What are the Alpacas Up To?
It’s early spring at Love’s Grace Farms, and the alpacas are still feasting on hay and are close in to the barns in case the weather goes downhill. It’s the time of year when it can snow any day, and on the days that it doesn’t snow, it’s really muddy.
It’s great weather, though, if you’re an alpaca. Most days are above freezing and nights dip just a few degrees below freezing. Since their fiber is so long now, they are quite comfortable in these cool temps, and they prefer to stay outside.
What is Cushing?
A favorite position for an alpaca is sitting with their legs tucked underneath. This sitting position is called ‘cushing’. The alpaca’s belly is in contact with the straw, and the animal can stay warm, even in the coldest weather. Its underside is protected and, of course, the rest of its body is kept warm by the insulating fiber. The alpaca may cush for most of the night, especially if a hay bale is close enough to feed on by just stretching its neck. After a fresh snow, they leave behind oval imprints as they arise from their night’s cush to stretch their legs and find a new spot for eating.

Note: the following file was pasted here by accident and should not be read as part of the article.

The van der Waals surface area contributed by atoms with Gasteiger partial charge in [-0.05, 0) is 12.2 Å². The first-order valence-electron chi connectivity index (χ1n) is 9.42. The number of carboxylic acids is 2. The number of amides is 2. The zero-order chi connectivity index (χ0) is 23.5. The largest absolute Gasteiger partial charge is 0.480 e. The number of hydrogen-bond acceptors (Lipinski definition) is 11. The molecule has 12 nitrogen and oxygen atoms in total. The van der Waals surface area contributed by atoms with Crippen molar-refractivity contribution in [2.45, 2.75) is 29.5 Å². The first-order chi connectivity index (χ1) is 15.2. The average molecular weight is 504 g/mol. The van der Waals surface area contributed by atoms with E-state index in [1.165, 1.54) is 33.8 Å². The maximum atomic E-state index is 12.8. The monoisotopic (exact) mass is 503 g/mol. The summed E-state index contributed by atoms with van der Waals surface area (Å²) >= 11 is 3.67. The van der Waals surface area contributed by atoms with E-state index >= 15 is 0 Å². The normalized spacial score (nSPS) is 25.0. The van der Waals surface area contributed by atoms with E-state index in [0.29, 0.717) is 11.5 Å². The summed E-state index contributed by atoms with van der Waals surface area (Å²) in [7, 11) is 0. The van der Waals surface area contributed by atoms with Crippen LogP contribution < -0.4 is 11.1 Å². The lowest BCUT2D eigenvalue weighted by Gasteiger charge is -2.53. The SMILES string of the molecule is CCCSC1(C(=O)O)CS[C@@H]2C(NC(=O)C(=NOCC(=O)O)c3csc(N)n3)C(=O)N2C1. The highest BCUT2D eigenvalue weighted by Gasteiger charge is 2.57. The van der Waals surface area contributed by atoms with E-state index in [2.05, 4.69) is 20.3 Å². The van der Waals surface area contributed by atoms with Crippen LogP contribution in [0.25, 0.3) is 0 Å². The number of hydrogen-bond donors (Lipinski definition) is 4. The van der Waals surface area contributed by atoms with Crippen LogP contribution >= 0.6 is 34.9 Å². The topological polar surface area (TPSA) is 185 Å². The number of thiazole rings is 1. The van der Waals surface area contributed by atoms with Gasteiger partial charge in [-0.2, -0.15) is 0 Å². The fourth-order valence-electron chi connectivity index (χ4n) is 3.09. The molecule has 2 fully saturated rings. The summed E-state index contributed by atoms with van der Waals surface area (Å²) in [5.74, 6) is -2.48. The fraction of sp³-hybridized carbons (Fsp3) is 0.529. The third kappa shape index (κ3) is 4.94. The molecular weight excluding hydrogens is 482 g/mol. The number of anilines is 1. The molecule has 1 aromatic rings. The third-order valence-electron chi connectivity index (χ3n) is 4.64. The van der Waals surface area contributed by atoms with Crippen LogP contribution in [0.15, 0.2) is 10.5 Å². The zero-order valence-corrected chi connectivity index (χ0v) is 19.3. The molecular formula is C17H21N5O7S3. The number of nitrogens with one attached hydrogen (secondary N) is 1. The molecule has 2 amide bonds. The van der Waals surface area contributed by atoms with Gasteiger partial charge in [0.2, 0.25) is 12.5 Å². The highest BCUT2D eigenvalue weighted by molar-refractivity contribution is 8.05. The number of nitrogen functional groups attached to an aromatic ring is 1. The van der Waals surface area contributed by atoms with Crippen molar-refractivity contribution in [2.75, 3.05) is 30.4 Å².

Their Favorite ‘dead look’!
On sunny spring days they will often cush and then roll onto their sides and stretch their necks straight out on the ground. The alpaca looks like it is dead, but it is actually just absorbing the sun’s radiant energy. When we were new alpaca owners, this position often threw us into thinking that the alpaca had suddenly died. Even now, when we know better, we will still call or whistle which causes the alpaca to look up, and allows our hearts to settle down again.
As the snow drifts melt away to expose the cold muddy ground, the alpacas can be seen grazing just at the snow’s edge. What looks like mud and dead grass from a distance, actually has sprouts of tender broadleaf weeds that are quick to green as winter melts away. The alpaca’s set of lower teeth and soft upper palette are perfect for nibbling the shortest carpet of early spring greens.
Well, there is snow back in the forecast for the next few days. The promise of spring appears to come and go, and it’s not time to take off the chains yet. Still another few weeks of hay for the alpacas, but we and they are looking forward to greener days ahead.